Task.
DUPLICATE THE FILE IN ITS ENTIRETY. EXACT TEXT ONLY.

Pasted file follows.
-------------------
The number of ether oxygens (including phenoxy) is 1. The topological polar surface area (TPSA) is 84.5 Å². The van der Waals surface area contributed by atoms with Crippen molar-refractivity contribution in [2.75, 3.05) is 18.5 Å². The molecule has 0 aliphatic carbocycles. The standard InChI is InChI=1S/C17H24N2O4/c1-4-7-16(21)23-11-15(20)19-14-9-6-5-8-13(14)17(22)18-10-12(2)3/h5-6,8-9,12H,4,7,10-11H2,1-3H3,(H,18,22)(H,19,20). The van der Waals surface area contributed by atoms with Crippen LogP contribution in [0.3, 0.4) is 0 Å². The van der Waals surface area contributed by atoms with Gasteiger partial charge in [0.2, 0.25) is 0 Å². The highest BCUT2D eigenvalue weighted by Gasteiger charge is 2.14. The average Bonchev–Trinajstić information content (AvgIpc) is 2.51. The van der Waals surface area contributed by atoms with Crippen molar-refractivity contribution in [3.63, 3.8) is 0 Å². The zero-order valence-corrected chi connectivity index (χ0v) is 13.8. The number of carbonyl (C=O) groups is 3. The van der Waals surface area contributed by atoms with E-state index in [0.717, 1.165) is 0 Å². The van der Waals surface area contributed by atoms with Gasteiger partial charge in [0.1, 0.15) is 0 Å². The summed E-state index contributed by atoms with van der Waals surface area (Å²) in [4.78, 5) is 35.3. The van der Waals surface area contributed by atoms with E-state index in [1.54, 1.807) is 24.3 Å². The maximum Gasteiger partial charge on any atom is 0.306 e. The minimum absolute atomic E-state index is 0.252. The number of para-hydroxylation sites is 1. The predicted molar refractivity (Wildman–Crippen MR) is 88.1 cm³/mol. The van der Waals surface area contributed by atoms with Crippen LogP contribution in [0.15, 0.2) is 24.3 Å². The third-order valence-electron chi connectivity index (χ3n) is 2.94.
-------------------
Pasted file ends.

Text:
The number of ether oxygens (including phenoxy) is 1. The topological polar surface area (TPSA) is 84.5 Å². The van der Waals surface area contributed by atoms with Crippen molar-refractivity contribution in [2.75, 3.05) is 18.5 Å². The molecule has 0 aliphatic carbocycles. The standard InChI is InChI=1S/C17H24N2O4/c1-4-7-16(21)23-11-15(20)19-14-9-6-5-8-13(14)17(22)18-10-12(2)3/h5-6,8-9,12H,4,7,10-11H2,1-3H3,(H,18,22)(H,19,20). The van der Waals surface area contributed by atoms with Crippen LogP contribution in [0.3, 0.4) is 0 Å². The van der Waals surface area contributed by atoms with Gasteiger partial charge in [0.2, 0.25) is 0 Å². The highest BCUT2D eigenvalue weighted by Gasteiger charge is 2.14. The average Bonchev–Trinajstić information content (AvgIpc) is 2.51. The van der Waals surface area contributed by atoms with Crippen molar-refractivity contribution in [3.63, 3.8) is 0 Å². The zero-order valence-corrected chi connectivity index (χ0v) is 13.8. The number of carbonyl (C=O) groups is 3. The van der Waals surface area contributed by atoms with E-state index in [0.717, 1.165) is 0 Å². The van der Waals surface area contributed by atoms with Gasteiger partial charge in [0.1, 0.15) is 0 Å². The summed E-state index contributed by atoms with van der Waals surface area (Å²) in [4.78, 5) is 35.3. The van der Waals surface area contributed by atoms with E-state index in [1.54, 1.807) is 24.3 Å². The maximum Gasteiger partial charge on any atom is 0.306 e. The minimum absolute atomic E-state index is 0.252. The number of para-hydroxylation sites is 1. The predicted molar refractivity (Wildman–Crippen MR) is 88.1 cm³/mol. The van der Waals surface area contributed by atoms with Crippen LogP contribution in [0.15, 0.2) is 24.3 Å². The third-order valence-electron chi connectivity index (χ3n) is 2.94.